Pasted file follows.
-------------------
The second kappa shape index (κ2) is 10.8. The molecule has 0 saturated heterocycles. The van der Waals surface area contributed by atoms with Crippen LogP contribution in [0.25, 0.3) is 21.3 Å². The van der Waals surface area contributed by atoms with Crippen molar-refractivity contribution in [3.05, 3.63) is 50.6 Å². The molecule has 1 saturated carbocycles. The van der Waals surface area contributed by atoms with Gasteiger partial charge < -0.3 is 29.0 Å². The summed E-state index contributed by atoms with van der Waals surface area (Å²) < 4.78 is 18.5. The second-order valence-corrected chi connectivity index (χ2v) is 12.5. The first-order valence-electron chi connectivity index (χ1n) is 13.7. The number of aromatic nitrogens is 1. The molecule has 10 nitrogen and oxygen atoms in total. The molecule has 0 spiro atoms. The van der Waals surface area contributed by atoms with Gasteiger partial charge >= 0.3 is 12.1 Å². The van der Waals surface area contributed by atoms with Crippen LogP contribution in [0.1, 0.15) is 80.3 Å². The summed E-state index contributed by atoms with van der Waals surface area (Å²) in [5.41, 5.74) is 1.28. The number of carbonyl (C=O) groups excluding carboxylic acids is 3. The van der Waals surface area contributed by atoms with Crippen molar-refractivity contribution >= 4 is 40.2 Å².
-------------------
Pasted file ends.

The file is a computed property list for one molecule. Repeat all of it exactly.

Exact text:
The second kappa shape index (κ2) is 10.8. The molecule has 0 saturated heterocycles. The van der Waals surface area contributed by atoms with Crippen LogP contribution in [0.25, 0.3) is 21.3 Å². The van der Waals surface area contributed by atoms with Crippen molar-refractivity contribution in [3.05, 3.63) is 50.6 Å². The molecule has 1 saturated carbocycles. The van der Waals surface area contributed by atoms with Gasteiger partial charge < -0.3 is 29.0 Å². The summed E-state index contributed by atoms with van der Waals surface area (Å²) < 4.78 is 18.5. The second-order valence-corrected chi connectivity index (χ2v) is 12.5. The first-order valence-electron chi connectivity index (χ1n) is 13.7. The number of aromatic nitrogens is 1. The molecule has 10 nitrogen and oxygen atoms in total. The molecule has 0 spiro atoms. The van der Waals surface area contributed by atoms with Gasteiger partial charge >= 0.3 is 12.1 Å². The van der Waals surface area contributed by atoms with Crippen LogP contribution in [0.1, 0.15) is 80.3 Å². The summed E-state index contributed by atoms with van der Waals surface area (Å²) in [5.41, 5.74) is 1.28. The number of carbonyl (C=O) groups excluding carboxylic acids is 3. The van der Waals surface area contributed by atoms with Crippen molar-refractivity contribution >= 4 is 40.2 Å².